Hello I’m Andrea Castillo and this is Seasonal, a newsletter that connects you to the Bay Area food system, one fruit and vegetable at a time. Seasonal comes out twice per month, and each post highlights the most interesting aspects of one seasonal fruit or vegetable grown and harvested around the Bay Area. Find me on Instagram at @seasonalbayarea or e-mail me at firstname.lastname@example.org to share your feedback and suggestions, I’d love to hear from you. If you’d like to unsubscribe, click the gray unsubscribe link at the bottom of this post.
This week we nerd out on blueberries (available late April-August).
History plays an important role in shaping our food systems and blueberries have a long and unique history in North America. The commercial blueberries we eat today are nothing like the original varieties. To understand the blueberry’s transformation, we need to go back a couple hundred years after the end of the last glacial period.
going back in blueberry time
There are few fruits native to North America, and the blueberry is one of them. Wild blueberries, as well as cranberries and huckleberries, had been picked and enjoyed fresh and dried by indigenous peoples throughout eastern and northwestern North America for millennia. The indigenous peoples of North America co-evolved with several types of wild blueberries for nearly 11,000 years. It’s likely they first learned to take cues from animals as an indication it was safe to eat the fruit—maybe they thought: “if they eat it, I guess I’ll try that too.” Plus, the sweetness and rare blue-violet color of blueberries could have been particularly attractive to humans.
Blue is a rare color in nature (fun random fact: when Homer composed The Odyssey, he never used the word blue to describe anything), and in the case of blueberries, it comes from the powerful antioxidant that makes a blueberry a super berry: anthocyanin. Anthocyanin can give fruit either a red or violet-blue color and, according to Dr. Henry Schreiber, a retired emeritus professor of chemistry at the Virginia Military Institute, the particular blends of anthocyanins in blueberries—delphinidin, cyanidin, petunidin, and peonidin glycosides—likely contribute to the berry’s rare blue color. Beyond color, anthocyanins help turn blueberry bushes into efficient photosynthesizers and boost the plant’s defense mechanism, helping it survive attacks and decreases in temperatures. For humans, preliminary research indicates that the antioxidant properties of anthocyanin in blueberries might boost our immune systems, protect our cardiovascular systems, and potentially help fight against cancer. Anthocyanin content in blueberries may even increase after fermentation, and I can’t wait to ferment blueberries at home (here’s the famous Noma recipe if you want to give it a shot)!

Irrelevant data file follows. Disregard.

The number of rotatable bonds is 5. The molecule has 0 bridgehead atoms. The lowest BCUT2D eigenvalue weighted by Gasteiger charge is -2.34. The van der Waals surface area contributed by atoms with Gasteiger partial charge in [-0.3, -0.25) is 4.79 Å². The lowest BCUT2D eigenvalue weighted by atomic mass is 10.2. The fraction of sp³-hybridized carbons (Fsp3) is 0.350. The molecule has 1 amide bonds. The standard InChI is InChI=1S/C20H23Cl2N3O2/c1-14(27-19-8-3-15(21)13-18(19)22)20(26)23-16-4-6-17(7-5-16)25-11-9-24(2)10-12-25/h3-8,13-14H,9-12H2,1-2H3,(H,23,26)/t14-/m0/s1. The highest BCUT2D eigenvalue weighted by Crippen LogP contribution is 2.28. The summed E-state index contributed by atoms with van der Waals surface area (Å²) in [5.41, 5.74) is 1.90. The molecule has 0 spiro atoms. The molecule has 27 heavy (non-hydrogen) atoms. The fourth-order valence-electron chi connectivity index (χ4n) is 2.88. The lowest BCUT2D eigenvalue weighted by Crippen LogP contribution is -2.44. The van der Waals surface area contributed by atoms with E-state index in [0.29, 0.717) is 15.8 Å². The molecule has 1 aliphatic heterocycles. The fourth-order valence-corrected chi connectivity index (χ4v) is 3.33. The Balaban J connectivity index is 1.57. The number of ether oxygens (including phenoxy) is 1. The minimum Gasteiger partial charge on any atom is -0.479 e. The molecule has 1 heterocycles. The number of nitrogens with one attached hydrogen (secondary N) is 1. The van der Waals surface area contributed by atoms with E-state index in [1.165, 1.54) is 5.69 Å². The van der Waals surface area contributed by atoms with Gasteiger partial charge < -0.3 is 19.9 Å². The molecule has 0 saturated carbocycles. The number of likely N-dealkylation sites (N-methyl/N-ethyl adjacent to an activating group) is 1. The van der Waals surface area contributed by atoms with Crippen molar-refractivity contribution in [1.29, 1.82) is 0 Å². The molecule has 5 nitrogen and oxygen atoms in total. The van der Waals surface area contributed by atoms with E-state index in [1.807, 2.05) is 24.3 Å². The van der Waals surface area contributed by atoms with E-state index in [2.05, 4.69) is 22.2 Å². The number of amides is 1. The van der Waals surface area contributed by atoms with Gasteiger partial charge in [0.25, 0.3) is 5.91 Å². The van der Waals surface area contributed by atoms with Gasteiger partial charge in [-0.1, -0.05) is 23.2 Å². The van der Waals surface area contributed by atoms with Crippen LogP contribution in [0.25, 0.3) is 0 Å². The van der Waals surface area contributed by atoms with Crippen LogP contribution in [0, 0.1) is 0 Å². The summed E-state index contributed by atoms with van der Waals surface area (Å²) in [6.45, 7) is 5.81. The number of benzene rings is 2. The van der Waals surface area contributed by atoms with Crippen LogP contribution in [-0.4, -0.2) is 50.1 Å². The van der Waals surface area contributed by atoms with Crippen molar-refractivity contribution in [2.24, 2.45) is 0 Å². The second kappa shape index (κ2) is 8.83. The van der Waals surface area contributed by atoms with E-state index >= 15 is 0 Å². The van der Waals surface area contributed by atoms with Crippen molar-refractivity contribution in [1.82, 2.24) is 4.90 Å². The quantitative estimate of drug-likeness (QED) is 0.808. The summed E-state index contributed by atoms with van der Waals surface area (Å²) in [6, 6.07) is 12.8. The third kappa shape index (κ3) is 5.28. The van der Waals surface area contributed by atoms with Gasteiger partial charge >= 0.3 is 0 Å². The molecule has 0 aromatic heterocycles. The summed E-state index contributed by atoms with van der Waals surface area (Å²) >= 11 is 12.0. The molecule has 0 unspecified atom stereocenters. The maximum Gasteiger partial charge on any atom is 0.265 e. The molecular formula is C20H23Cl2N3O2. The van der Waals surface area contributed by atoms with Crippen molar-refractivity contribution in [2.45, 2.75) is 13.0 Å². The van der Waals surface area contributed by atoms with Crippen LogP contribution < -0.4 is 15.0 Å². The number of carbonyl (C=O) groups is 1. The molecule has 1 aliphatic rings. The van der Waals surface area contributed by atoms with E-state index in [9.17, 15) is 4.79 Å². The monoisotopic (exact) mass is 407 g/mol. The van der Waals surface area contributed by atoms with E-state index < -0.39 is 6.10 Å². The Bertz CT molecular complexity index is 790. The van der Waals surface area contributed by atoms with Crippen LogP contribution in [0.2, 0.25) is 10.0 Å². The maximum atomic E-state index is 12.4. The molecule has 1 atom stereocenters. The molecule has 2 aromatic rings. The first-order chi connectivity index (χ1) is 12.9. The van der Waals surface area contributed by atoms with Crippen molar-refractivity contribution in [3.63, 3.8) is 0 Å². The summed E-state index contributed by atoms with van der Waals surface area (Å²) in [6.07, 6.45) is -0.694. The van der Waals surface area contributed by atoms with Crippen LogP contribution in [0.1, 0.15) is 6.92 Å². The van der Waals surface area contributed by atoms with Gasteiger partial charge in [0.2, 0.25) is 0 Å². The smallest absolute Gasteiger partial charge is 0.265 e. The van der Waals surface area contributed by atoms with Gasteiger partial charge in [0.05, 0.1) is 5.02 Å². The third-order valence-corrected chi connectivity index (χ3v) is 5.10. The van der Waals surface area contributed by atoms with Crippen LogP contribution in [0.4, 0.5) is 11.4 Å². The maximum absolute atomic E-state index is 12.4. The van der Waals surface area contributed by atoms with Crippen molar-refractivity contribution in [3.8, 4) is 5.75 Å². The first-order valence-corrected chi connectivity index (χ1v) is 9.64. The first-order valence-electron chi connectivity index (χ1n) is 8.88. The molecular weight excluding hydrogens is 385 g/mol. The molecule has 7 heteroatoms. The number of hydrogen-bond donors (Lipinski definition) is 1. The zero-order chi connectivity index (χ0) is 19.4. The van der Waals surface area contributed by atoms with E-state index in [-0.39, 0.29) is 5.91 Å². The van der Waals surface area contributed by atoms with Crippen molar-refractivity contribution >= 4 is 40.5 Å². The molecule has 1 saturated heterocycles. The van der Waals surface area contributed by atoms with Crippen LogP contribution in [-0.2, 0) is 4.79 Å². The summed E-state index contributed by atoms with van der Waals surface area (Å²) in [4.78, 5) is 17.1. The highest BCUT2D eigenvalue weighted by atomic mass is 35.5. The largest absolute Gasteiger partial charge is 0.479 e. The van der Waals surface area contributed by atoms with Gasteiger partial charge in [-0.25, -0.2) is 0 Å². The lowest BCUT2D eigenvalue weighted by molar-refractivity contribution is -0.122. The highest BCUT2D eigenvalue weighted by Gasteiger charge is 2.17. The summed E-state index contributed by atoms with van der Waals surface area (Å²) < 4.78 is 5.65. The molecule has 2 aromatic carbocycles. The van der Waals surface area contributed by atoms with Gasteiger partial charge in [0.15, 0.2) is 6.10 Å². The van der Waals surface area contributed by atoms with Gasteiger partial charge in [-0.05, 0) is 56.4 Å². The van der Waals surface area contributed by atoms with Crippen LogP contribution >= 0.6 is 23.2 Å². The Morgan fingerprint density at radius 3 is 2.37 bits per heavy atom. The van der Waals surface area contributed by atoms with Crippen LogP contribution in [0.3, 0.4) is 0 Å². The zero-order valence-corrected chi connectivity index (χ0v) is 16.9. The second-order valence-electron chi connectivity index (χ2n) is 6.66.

Anyway, the native peoples who enjoyed blueberries probably benefited tremendously from the excellent nutrition and health benefits of wild blueberries. For thousands of years, native peoples cultivated a deep knowledge and appreciation for this super berry. Blueberry traditions were passed down orally from generation to generation, including preservation methods: blueberries were sun-dried, smoked, or mixed with jerky and rendered animal fat to make an ancient energy bar (the buffalo meat and cranberry Oglala Lakota Tanka Bar made in South Dakota has kept the ancient tradition alive). Indigenous peoples also brewed medicinal tea made with blueberry leaves, flowers, stems, and roots, and used the berries to prepare natural dyes. The five-pointed star on the bottom of every blueberry held a strong spiritual significance for some tribes and the plant was considered a gift from the Great Spirit. The blueberry harvest was also an important time of the year for social interaction, reconnecting with relatives and friends on a seasonal basis, and sharing legends and stories.
10,900 years later
Indigenous peoples and blueberries have a long shared history, but our relationship with modern commercial blueberries is brand new. In 1911, a few years before the Spanish Flu and World War I wreaked havoc, Elizabeth White, whose family owned a cranberry farm in New Jersey, was determined to find a way to cultivate the delicious wild blueberries that grew on tall bushes by the pine forests in her property. Even though she loved eating the wild blueberries, she was frustrated they did not transport well and could not be commercialized.